US accuses Chinese man of breaching Iran nuclear sanctions

Natanz nuclear enrichment facility on 9 April 2007 The US indictment says the transducers were used at Iran's Natanz nuclear enrichment facility

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A Chinese national faces US criminal charges that he conspired to export devices to Iran that could be used in uranium enrichment.

US prosecutors said Sihai Cheng supplied thousands of parts to a company involved in Iran's nuclear programme in violation of US sanctions.

Mr Cheng is in custody in the UK after being arrested at Heathrow Airport in February on a US provisional warrant.

He faces a hearing in June over whether he will be extradited to the US.

Iran is subject to a raft of international sanctions over its controversial nuclear programme.

The US indictment, unsealed on Friday, comes as Iran and six world powers are trying to strike a permanent deal to address Western concerns that Tehran is secretly trying to develop a nuclear weapon.

Iran has always insisted it only wants nuclear energy.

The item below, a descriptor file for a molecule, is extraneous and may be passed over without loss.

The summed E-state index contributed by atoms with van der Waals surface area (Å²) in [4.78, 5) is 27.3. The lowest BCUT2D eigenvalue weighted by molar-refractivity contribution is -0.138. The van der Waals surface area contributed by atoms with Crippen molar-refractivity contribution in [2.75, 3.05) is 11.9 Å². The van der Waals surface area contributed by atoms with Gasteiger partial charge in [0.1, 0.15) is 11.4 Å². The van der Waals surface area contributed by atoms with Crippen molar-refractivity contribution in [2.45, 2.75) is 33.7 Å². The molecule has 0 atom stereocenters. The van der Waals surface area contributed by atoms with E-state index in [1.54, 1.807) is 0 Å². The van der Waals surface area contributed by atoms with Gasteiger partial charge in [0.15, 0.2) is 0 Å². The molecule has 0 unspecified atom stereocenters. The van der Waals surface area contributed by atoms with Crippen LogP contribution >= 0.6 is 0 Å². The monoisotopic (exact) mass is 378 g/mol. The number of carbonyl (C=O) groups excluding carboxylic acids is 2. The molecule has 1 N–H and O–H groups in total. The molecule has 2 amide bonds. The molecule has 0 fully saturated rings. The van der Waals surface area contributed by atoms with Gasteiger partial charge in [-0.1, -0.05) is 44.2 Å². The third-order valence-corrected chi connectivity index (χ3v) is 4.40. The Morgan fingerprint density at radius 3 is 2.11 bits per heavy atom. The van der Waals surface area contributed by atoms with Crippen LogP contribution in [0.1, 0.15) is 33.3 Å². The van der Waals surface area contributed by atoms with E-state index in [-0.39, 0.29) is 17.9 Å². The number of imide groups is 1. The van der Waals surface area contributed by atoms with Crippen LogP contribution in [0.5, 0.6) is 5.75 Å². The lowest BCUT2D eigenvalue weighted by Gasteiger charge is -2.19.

Mr Cheng - who is based in Shanghai - is alleged to have conspired with an Iranian to illegally supply US-made pressure transducers to Iran through China.

These transducers - a special type of sensors - are alleged to have been sold to a "front" company for the Iranian nuclear programme.

Pictures are alleged to show the transducers in use at the Natanz enrichment facility.

BBC security correspondent Gordon Corera says that in the detailed indictment, it appears that an Iranian purchaser - also indicted - made a transfer from a UK bank into Mr Cheng's Chinese bank.

However, it is not clear if there were any further business dealings in the UK, our correspondent adds.

Iran's economy has been badly hit by international sanctions.

In an interim deal agreed last November, Iran agreed to curb uranium enrichment in return for an easing of sanctions.

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